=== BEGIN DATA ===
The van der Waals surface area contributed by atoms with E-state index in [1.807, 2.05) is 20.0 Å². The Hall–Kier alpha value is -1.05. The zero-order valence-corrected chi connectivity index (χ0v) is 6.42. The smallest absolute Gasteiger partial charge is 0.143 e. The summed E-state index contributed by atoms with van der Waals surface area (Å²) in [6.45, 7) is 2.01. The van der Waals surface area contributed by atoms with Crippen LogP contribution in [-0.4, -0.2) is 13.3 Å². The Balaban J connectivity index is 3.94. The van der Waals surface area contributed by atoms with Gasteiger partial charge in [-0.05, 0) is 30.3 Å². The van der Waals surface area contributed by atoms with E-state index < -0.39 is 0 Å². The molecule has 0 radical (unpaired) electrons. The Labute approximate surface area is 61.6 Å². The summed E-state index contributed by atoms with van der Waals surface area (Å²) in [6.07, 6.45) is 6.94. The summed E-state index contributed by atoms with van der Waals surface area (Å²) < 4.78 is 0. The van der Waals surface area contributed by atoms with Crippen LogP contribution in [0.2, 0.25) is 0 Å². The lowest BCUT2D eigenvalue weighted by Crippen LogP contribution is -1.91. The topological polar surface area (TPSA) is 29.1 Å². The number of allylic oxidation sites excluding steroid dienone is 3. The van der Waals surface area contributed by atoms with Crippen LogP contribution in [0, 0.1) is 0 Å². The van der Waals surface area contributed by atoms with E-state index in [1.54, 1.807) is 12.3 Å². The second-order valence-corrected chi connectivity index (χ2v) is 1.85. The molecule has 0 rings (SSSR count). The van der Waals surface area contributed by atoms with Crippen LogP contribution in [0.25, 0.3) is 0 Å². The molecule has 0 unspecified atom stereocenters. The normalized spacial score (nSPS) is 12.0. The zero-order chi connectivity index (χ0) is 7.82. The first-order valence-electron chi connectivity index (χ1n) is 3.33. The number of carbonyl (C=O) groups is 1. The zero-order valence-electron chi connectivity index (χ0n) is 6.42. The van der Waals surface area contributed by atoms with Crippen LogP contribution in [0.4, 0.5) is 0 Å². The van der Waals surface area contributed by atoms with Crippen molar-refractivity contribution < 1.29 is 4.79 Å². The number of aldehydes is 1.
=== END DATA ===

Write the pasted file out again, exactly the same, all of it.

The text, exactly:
The van der Waals surface area contributed by atoms with E-state index in [1.807, 2.05) is 20.0 Å². The Hall–Kier alpha value is -1.05. The zero-order valence-corrected chi connectivity index (χ0v) is 6.42. The smallest absolute Gasteiger partial charge is 0.143 e. The summed E-state index contributed by atoms with van der Waals surface area (Å²) in [6.45, 7) is 2.01. The van der Waals surface area contributed by atoms with Crippen LogP contribution in [-0.4, -0.2) is 13.3 Å². The Balaban J connectivity index is 3.94. The van der Waals surface area contributed by atoms with Gasteiger partial charge in [-0.05, 0) is 30.3 Å². The van der Waals surface area contributed by atoms with E-state index < -0.39 is 0 Å². The molecule has 0 radical (unpaired) electrons. The Labute approximate surface area is 61.6 Å². The summed E-state index contributed by atoms with van der Waals surface area (Å²) in [6.07, 6.45) is 6.94. The summed E-state index contributed by atoms with van der Waals surface area (Å²) < 4.78 is 0. The van der Waals surface area contributed by atoms with Crippen LogP contribution in [0.2, 0.25) is 0 Å². The lowest BCUT2D eigenvalue weighted by Crippen LogP contribution is -1.91. The topological polar surface area (TPSA) is 29.1 Å². The number of allylic oxidation sites excluding steroid dienone is 3. The van der Waals surface area contributed by atoms with Crippen LogP contribution in [0, 0.1) is 0 Å². The van der Waals surface area contributed by atoms with E-state index in [1.54, 1.807) is 12.3 Å². The second-order valence-corrected chi connectivity index (χ2v) is 1.85. The molecule has 0 rings (SSSR count). The van der Waals surface area contributed by atoms with Crippen LogP contribution in [0.25, 0.3) is 0 Å². The molecule has 0 unspecified atom stereocenters. The normalized spacial score (nSPS) is 12.0. The zero-order chi connectivity index (χ0) is 7.82. The first-order valence-electron chi connectivity index (χ1n) is 3.33. The number of carbonyl (C=O) groups is 1. The zero-order valence-electron chi connectivity index (χ0n) is 6.42. The van der Waals surface area contributed by atoms with Crippen LogP contribution in [0.4, 0.5) is 0 Å². The van der Waals surface area contributed by atoms with Crippen molar-refractivity contribution < 1.29 is 4.79 Å². The number of aldehydes is 1.